Insurance Helps A Bank Capture The Small-Business Client
At First Tennessee Bank, one of our cross-selling strategies is to offer insurance products to small businesses and other commercial accounts.
Because the banks commercial relationship managers have developed a trusting and loyal customer base of business owners, they are the key players in integrating insurance with the banks other financial services.
Educating these RMs about the needs of their commercial clients and the potential impact of death or disability on the clients business and family–and, sometimes, the banks loans as well–has enabled the RMs to understand the basics of why people buy insurance. This has helped them to have simple, common-sense discussions with their business clients to uncover specific needs where the bank can offer solutions.
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To have a successful relationship with a commercial account, the bank must overcome a number of challenges. The primary challenge is to earn the trust of the RM in the banks ability to both offer competitive products and, more importantly, to add value to the relationship with the business client–whether the client buys an insurance product or not.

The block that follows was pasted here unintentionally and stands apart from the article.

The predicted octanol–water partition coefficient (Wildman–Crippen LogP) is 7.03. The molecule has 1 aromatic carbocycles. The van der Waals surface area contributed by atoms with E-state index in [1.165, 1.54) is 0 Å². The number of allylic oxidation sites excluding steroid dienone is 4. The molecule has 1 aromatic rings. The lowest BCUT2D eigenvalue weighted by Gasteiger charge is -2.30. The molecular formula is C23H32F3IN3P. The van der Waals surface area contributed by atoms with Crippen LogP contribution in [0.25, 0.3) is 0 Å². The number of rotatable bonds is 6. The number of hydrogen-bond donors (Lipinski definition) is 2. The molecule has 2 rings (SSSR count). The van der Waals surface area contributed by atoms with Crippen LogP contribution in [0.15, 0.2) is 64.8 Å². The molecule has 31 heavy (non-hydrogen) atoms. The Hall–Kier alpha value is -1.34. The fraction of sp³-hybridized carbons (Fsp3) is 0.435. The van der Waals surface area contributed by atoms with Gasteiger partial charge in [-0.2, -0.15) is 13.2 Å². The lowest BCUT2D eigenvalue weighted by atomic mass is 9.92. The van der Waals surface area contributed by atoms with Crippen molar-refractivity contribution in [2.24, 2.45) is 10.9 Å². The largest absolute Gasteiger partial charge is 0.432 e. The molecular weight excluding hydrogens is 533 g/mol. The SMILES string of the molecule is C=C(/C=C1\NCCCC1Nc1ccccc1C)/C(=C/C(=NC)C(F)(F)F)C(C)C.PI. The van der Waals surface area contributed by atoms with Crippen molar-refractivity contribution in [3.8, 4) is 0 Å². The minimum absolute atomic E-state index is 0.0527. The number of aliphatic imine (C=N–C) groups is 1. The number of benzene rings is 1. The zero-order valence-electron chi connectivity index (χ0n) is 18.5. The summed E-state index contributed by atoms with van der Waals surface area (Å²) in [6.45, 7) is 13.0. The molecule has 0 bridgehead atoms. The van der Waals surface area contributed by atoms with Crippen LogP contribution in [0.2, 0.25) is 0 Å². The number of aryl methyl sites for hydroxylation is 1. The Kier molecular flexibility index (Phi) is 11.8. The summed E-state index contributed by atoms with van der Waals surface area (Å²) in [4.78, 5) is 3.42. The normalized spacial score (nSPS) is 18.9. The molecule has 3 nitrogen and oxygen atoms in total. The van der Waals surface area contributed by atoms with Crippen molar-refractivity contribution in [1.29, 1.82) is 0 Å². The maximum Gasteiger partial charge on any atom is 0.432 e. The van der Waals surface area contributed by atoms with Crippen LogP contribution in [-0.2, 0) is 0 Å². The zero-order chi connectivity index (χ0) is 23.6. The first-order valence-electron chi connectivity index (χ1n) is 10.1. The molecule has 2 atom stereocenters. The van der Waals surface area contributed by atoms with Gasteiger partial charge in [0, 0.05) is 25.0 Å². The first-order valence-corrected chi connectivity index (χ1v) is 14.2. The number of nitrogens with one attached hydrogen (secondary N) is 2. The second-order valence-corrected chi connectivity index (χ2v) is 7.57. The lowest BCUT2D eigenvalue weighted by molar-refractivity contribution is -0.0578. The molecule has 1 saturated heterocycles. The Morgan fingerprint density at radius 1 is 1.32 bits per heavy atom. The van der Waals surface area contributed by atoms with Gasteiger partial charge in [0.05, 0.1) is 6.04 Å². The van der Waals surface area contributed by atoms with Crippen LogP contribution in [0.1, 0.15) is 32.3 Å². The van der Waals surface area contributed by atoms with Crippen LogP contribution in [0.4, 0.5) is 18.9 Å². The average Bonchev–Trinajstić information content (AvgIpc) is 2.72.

Management support at all levels in the bank is needed to break down any barriers that may limit the relationship manager’s access to business customers. Financial planners and investment officers must then work as partners with the RM to address the business clients insurance needs.
A successful tactic is to have the RM introduce–and not simply refer–the insurance specialist to the client. Actively involving the RM assures the client that he is not simply being subjected to a hard sell, but rather is dealing with a professional who can affect the success of his business and the financial well-being of himself and his family.
After a few joint appointments, the RM will start sending sales leads to the banks insurance specialist–such as the client with an unfunded buy-sell agreement; or one who wants to talk about the impact of estate taxes on her family business; or one who, because of limits on contributions to his 401(k), is very interested in talking about a non-qualified plan.